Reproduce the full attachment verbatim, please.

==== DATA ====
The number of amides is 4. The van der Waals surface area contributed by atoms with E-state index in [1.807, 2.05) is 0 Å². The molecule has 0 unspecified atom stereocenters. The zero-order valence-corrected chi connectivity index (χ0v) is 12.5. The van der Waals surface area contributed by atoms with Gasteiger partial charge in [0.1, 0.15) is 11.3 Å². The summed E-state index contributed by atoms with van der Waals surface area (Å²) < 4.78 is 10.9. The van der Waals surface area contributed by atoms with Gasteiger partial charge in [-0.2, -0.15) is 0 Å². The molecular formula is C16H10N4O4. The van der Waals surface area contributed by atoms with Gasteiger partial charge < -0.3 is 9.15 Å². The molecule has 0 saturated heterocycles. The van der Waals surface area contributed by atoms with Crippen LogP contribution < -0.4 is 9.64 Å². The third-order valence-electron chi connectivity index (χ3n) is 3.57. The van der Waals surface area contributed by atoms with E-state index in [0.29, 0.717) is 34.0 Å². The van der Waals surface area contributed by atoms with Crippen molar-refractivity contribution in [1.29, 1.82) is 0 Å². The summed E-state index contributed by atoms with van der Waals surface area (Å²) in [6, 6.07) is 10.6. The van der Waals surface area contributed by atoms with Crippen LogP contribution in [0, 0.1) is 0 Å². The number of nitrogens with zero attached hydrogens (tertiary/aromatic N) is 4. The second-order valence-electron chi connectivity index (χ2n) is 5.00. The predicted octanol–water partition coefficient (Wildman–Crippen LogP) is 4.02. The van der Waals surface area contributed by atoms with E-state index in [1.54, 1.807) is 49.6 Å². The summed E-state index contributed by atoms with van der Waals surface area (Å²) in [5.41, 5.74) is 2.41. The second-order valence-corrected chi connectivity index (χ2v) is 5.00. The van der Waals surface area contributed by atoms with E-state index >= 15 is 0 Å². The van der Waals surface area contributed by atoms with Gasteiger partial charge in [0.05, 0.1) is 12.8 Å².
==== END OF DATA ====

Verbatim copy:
The number of amides is 4. The van der Waals surface area contributed by atoms with E-state index in [1.807, 2.05) is 0 Å². The molecule has 0 unspecified atom stereocenters. The zero-order valence-corrected chi connectivity index (χ0v) is 12.5. The van der Waals surface area contributed by atoms with Gasteiger partial charge in [0.1, 0.15) is 11.3 Å². The summed E-state index contributed by atoms with van der Waals surface area (Å²) < 4.78 is 10.9. The van der Waals surface area contributed by atoms with Gasteiger partial charge in [-0.2, -0.15) is 0 Å². The molecular formula is C16H10N4O4. The van der Waals surface area contributed by atoms with Gasteiger partial charge < -0.3 is 9.15 Å². The molecule has 0 saturated heterocycles. The van der Waals surface area contributed by atoms with Crippen LogP contribution < -0.4 is 9.64 Å². The third-order valence-electron chi connectivity index (χ3n) is 3.57. The van der Waals surface area contributed by atoms with E-state index in [0.29, 0.717) is 34.0 Å². The van der Waals surface area contributed by atoms with Crippen molar-refractivity contribution in [1.29, 1.82) is 0 Å². The summed E-state index contributed by atoms with van der Waals surface area (Å²) in [6, 6.07) is 10.6. The van der Waals surface area contributed by atoms with Crippen LogP contribution in [0, 0.1) is 0 Å². The number of nitrogens with zero attached hydrogens (tertiary/aromatic N) is 4. The second-order valence-electron chi connectivity index (χ2n) is 5.00. The predicted octanol–water partition coefficient (Wildman–Crippen LogP) is 4.02. The van der Waals surface area contributed by atoms with E-state index in [1.54, 1.807) is 49.6 Å². The summed E-state index contributed by atoms with van der Waals surface area (Å²) in [5.41, 5.74) is 2.41. The second-order valence-corrected chi connectivity index (χ2v) is 5.00. The van der Waals surface area contributed by atoms with E-state index >= 15 is 0 Å². The van der Waals surface area contributed by atoms with Gasteiger partial charge in [0.05, 0.1) is 12.8 Å².